Take the 2-minute tour ×
Game Development Stack Exchange is a question and answer site for professional and independent game developers. It's 100% free, no registration required.

I've got about 120mb of vertex and indices data, but when I set the data in the vertex and indices buffer it ramps up to about 300mb of memory used, this isn't really acceptable and I don't know why it is, my code to set them is:

        vertex_buffer = new VertexBuffer(device, VertexPositionColor.VertexDeclaration, chunk_vertices.Count, BufferUsage.WriteOnly);
        vertex_buffer.SetData(chunk_vertices.ToArray());
        index_buffer = new IndexBuffer(device, IndexElementSize.ThirtyTwoBits, chunk_indices.Count, BufferUsage.WriteOnly);
        index_buffer.SetData(chunk_indices.ToArray());
share|improve this question
2  
Well, from your code snippet there, be aware that List<T>.ToArray() actually copies all the elements to a new array, so obviously you end up with twice the amount of data in memory. Then, I'm not sure but I think SetData might also make its own copy, making it three times bigger. Do you think that might be the reason? –  David Gouveia Mar 3 '12 at 1:55
add comment

1 Answer

up vote 1 down vote accepted

You are storing the vertices and indexes in the chunk_ variables to start with, which have what I'll call X amount of memory.

You then call new VertexBuffer() and new IndexBuffer() with a count and data types. These new() calls have to allocate memory to hold count*sizeof(data type) that will be stored in the buffer plus have some overhead for their own class members. So you now have at least 2X.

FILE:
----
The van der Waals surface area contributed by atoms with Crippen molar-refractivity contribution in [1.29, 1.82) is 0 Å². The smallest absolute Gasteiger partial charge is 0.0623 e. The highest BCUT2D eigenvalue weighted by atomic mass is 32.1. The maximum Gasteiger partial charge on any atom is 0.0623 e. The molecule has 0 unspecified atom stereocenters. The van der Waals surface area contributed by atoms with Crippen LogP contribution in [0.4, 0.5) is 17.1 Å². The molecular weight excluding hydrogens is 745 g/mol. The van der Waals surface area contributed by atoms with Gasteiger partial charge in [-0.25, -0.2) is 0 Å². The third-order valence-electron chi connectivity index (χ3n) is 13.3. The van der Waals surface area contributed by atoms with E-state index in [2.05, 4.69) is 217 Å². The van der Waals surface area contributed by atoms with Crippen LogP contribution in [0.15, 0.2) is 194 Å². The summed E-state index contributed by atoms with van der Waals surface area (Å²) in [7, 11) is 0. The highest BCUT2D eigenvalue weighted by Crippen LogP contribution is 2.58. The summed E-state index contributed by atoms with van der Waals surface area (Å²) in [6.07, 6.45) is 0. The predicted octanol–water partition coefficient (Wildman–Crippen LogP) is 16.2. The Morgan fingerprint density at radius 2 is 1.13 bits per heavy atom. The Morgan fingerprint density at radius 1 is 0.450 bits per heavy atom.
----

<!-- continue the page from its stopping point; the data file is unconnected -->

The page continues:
Further, the calls to ToArray() as noted by David in the comments also make copies of this data, so we are now looking at 3X.

We can probably assume that your project consists of more than just this one set of data and these calls so the original value of X should be something close to half the amount of change between 120 and 300 (since we copy it twice, one copy would be about the size of X) so the original data size would be something like (300 - 120) / 2 or 90 MB.

If we split this between your Vertex and Index buffers, and noting that your vertices are 16 bytes each and your indexes are 4 bytes each (from your code above) we can figure that your original data would be something like 72 MB of Vertex data and 18 MB of Index data with 4 million+ vertex and index records. This seems a bit high to me but who knows what you are rendering.

If these seem like the correct numbers, then this explains it. If not, then you are looking at a memory leak somewhere else in your application and may need to do a little more advanced digging.

If you really want to dig into this I would suggest a tool like ANTS memory profiler. They have a free 2 week trial to get you started.

share|improve this answer
add comment

Your Answer

 
discard

By posting your answer, you agree to the privacy policy and terms of service.

Not the answer you're looking for? Browse other questions tagged or ask your own question.